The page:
In the United Kingdom, there is no sole central document such as a constitution. Instead, the English legal system is build around precedent and acts of parliament.
It is important to note, however, that both the United States and England use the common law system, in which past judgments are used to set a precedent for future judgments.


5) Jury Selection

In the United States, the jury pool is first selected by randomly summoning a large group of people from the voter registration and divers license renewals lists. From this list, a panel of jurors is assigned to a courtroom and then a smaller group is randomly selected to sit in the jury box. At this stage, lawyers on both sides of the case are allowed to interview, analyze, and challenge the jurors. The jurors are cross-examined to determine their suitability. The two sides must agree on each juror that is selected and, if they do not, the juror is dismissed.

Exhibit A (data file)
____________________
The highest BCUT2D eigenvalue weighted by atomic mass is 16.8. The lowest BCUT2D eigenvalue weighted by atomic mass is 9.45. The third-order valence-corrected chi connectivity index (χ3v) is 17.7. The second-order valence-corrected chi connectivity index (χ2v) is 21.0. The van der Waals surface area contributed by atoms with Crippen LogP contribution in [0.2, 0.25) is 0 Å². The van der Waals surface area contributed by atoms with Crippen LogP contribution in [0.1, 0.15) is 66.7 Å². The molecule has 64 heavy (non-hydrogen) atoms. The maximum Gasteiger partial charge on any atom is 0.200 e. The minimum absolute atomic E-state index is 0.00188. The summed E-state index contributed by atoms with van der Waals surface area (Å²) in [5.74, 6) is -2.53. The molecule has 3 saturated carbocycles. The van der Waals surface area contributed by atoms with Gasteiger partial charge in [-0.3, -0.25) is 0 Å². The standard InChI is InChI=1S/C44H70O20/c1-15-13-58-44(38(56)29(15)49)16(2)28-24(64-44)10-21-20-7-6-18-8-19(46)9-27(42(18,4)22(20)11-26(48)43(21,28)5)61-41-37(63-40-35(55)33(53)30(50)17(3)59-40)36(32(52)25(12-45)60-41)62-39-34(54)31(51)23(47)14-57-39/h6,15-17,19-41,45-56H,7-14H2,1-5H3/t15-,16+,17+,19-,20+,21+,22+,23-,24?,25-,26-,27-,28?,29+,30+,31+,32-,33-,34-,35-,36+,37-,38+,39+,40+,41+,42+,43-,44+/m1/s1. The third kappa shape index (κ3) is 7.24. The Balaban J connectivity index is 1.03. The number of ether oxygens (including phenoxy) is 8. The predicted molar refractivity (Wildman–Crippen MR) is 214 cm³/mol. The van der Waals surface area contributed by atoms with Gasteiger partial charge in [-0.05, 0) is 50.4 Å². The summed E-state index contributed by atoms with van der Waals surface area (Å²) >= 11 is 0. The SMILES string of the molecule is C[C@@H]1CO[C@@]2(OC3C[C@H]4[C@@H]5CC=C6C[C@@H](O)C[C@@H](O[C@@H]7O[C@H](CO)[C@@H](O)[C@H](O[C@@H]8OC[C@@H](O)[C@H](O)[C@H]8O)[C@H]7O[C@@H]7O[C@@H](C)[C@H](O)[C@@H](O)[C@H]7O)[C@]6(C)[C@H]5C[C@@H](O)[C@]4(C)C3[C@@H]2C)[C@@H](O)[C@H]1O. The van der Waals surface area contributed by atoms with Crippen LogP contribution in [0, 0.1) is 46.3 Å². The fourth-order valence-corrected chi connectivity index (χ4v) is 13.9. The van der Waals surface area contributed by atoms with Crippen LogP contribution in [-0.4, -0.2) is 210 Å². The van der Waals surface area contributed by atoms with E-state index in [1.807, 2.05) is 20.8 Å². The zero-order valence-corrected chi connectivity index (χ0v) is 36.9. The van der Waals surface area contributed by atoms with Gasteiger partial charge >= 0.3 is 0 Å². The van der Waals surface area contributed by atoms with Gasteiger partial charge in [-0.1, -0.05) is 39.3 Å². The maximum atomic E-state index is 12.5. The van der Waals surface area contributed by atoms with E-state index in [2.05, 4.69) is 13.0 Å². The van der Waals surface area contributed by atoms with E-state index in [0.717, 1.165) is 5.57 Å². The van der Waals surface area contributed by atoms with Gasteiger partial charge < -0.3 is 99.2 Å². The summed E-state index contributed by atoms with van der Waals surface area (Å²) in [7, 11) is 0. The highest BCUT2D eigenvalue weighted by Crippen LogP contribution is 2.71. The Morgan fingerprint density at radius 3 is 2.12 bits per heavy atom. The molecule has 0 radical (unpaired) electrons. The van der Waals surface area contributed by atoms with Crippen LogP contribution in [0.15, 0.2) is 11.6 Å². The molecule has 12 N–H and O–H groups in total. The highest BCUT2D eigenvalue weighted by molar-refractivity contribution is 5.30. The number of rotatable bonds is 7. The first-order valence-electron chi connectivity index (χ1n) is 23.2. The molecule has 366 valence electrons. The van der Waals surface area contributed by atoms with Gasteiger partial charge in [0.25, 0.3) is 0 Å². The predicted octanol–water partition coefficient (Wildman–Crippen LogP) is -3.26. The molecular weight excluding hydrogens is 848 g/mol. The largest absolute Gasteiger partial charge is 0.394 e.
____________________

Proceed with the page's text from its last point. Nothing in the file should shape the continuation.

In the United Kingdom, the process is slightly different. The English court system selects jurors at random from an electoral register on a computer. Just like in America, the jurors are assigned a courtroom and then a portion of them are randomly selected to sit in the jury box. However, there is no cross-examination. The only reasons that the lawyers can protest any member of the jury is if they or their client has a personal relationship with him, they believe the jury was chosen in an unfair way, or provide another valid reason for disqualification of the juror. This process seems much more democratic and assures that the juries that are chosen are diverse and representative of the country’s population as a whole. It prevents both prosecutors and defence Counsel from selectively choosing jurors based on their opinions or personal characteristics.